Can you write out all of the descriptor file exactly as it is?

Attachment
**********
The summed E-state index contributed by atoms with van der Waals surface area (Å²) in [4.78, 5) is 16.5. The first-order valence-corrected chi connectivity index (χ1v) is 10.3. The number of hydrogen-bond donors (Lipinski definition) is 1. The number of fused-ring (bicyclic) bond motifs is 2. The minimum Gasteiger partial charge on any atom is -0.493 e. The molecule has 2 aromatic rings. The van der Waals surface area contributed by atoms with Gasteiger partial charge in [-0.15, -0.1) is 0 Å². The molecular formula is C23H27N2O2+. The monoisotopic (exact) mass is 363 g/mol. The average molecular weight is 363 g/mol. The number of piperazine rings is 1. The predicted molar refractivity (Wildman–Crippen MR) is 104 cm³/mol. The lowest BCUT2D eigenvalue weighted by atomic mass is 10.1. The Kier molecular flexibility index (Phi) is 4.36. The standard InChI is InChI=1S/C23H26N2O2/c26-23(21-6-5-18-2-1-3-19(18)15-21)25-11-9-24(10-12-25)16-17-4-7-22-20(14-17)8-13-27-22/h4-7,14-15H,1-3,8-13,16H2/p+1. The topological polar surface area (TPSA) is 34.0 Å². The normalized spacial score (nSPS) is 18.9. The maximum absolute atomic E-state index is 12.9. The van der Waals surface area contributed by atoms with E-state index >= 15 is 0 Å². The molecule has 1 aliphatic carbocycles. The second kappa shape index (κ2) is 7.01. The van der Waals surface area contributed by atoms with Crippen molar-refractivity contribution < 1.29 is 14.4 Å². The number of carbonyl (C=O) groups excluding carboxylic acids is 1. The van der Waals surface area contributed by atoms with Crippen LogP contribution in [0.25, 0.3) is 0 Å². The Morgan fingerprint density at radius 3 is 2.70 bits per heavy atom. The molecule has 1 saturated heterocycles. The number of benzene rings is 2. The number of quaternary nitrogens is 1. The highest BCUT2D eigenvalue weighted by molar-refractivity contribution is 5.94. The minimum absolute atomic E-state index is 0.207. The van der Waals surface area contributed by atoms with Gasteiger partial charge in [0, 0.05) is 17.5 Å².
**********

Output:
The summed E-state index contributed by atoms with van der Waals surface area (Å²) in [4.78, 5) is 16.5. The first-order valence-corrected chi connectivity index (χ1v) is 10.3. The number of hydrogen-bond donors (Lipinski definition) is 1. The number of fused-ring (bicyclic) bond motifs is 2. The minimum Gasteiger partial charge on any atom is -0.493 e. The molecule has 2 aromatic rings. The van der Waals surface area contributed by atoms with Gasteiger partial charge in [-0.15, -0.1) is 0 Å². The molecular formula is C23H27N2O2+. The monoisotopic (exact) mass is 363 g/mol. The average molecular weight is 363 g/mol. The number of piperazine rings is 1. The predicted molar refractivity (Wildman–Crippen MR) is 104 cm³/mol. The lowest BCUT2D eigenvalue weighted by atomic mass is 10.1. The Kier molecular flexibility index (Phi) is 4.36. The standard InChI is InChI=1S/C23H26N2O2/c26-23(21-6-5-18-2-1-3-19(18)15-21)25-11-9-24(10-12-25)16-17-4-7-22-20(14-17)8-13-27-22/h4-7,14-15H,1-3,8-13,16H2/p+1. The topological polar surface area (TPSA) is 34.0 Å². The normalized spacial score (nSPS) is 18.9. The maximum absolute atomic E-state index is 12.9. The van der Waals surface area contributed by atoms with E-state index >= 15 is 0 Å². The molecule has 1 aliphatic carbocycles. The second kappa shape index (κ2) is 7.01. The van der Waals surface area contributed by atoms with Crippen molar-refractivity contribution < 1.29 is 14.4 Å². The number of carbonyl (C=O) groups excluding carboxylic acids is 1. The van der Waals surface area contributed by atoms with Crippen LogP contribution in [0.25, 0.3) is 0 Å². The Morgan fingerprint density at radius 3 is 2.70 bits per heavy atom. The molecule has 1 saturated heterocycles. The number of benzene rings is 2. The number of quaternary nitrogens is 1. The highest BCUT2D eigenvalue weighted by molar-refractivity contribution is 5.94. The minimum absolute atomic E-state index is 0.207. The van der Waals surface area contributed by atoms with Gasteiger partial charge in [0, 0.05) is 17.5 Å².